This piece was originally commissioned, but it turned out to not be suitable as a more personal take was wanted. I've decided to post this here, and will release the other one once it has been published elsewhere.
For a very long time, Aboriginal women have been active in the feminist movement and Aboriginal feminists have been central in the Indigenous movement. We have a long and proud history of strong women who speak their minds and who remain staunch in the face of disparity. Yet as Aboriginal feminists, the struggles we face are unique. Not only are we negotiating the hotbed of race politics in this country and how that permeates throughout the women’s movement, but we face gender politics from both the mainstream Australian community also within the black community. It is for these reasons that I feel Aboriginal feminism is, at this point growing, and a new generation of activists are engaging and tackling issues effecting black women today.
Due to the process of colonisation, what effects white women generally effects black women, however due to the intersection of race, black women face unique battles as well. Back when the women's movement was fighting to access to safe and effective contraception and legal abortion in this country, Aboriginal women were additionally fighting for the right to keep their children in the face of the legislation that led to the Stolen Generations. White women were fighting for economic independence separate from men (eg: so they were not forced to be married to have security) and the right to equal pay while black women were also fighting to be paid for their labour in the first place.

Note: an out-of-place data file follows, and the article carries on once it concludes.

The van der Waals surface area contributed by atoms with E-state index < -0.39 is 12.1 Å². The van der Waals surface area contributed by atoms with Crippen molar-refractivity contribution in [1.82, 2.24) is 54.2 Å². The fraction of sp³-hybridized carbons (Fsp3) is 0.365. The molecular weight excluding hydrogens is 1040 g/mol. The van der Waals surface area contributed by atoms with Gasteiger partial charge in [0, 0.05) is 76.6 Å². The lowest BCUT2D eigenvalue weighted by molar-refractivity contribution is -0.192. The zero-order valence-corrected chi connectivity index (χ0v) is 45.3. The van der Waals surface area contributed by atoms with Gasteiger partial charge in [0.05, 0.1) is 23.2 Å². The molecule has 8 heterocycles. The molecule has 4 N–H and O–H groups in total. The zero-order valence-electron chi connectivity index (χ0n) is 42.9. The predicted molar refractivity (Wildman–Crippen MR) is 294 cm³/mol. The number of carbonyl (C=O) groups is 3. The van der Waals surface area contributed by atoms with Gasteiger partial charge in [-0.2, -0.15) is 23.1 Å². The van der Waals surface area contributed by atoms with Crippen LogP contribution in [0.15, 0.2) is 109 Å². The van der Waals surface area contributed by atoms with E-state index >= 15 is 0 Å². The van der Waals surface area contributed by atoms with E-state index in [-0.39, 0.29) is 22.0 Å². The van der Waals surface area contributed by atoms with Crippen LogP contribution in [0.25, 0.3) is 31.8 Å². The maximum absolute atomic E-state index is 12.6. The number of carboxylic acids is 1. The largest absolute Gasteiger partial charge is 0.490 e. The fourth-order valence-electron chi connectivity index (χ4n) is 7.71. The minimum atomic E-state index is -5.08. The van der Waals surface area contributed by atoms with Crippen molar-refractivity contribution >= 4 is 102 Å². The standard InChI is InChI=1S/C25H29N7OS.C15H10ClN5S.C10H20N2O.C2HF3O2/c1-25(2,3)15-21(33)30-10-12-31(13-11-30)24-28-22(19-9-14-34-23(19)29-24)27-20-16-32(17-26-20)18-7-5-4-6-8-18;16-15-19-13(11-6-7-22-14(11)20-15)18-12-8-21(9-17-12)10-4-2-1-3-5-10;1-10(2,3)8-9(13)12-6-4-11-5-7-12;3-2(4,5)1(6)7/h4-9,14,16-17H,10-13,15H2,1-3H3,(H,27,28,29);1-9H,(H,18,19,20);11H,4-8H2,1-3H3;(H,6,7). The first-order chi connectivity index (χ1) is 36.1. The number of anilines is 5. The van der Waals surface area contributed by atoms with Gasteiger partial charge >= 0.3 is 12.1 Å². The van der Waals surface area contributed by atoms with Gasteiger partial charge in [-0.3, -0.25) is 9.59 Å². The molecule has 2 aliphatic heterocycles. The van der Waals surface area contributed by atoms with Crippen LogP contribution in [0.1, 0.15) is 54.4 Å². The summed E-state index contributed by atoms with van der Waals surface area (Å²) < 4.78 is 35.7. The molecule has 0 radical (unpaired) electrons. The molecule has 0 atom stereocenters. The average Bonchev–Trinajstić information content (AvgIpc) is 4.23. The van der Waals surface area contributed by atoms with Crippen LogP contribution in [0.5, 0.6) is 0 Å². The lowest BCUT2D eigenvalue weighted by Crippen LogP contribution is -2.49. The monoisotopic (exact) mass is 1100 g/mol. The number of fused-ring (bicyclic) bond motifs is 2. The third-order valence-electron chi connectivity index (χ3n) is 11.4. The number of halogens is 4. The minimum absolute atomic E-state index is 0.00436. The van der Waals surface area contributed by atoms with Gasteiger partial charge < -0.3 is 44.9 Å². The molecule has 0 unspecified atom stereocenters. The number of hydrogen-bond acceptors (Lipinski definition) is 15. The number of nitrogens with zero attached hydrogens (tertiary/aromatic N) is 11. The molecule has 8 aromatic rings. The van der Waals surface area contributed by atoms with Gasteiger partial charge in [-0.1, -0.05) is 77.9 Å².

Whilst the fights of mainstream feminism have never been completely contrary to the fights of black feminism in this country due to the processes of colonisation, they have, at times, not been inclusive enough to allow for the additional levels of oppression black women face. We occasionally get accused of being divisive when we do bring up incidences of intersecting oppression. Our real battles sometimes remain unrecognised whilst a focus on feminist matters that would be considered quite secondary to a lot of black women rages forth. Sometimes, matters we would consider not particularly important in the black feminist movement can be the ones we get questioned on the most. One such example I can think of are the constant questions we get about women playing the didgeridoo. It is considered culturally inappropriate for women to play this instrument which is commonly interpreted by mainstream feminism as sexist. However, black women don't tend interpret it this way, rather it is seen as “men's business” and therefore a respected part of culture. If black women indeed do consider this sexist, then when it comes to the grand scale of what black women are facing, such as having their agency removed by policies within the NT Intervention, or the much higher rates of intimate partner violence experienced, or achieving twice the number of academic accolades yet only getting a smidgen of the recognition; all whilst facing racism; whether or not we can play the didgeridoo does not even rate as an issue. If it were an issue, it would be an issue for black women to challenge. White women challenging this would not only come across as an act of imperialism, it would also severely diminish our right as black women to enact change within our own communities.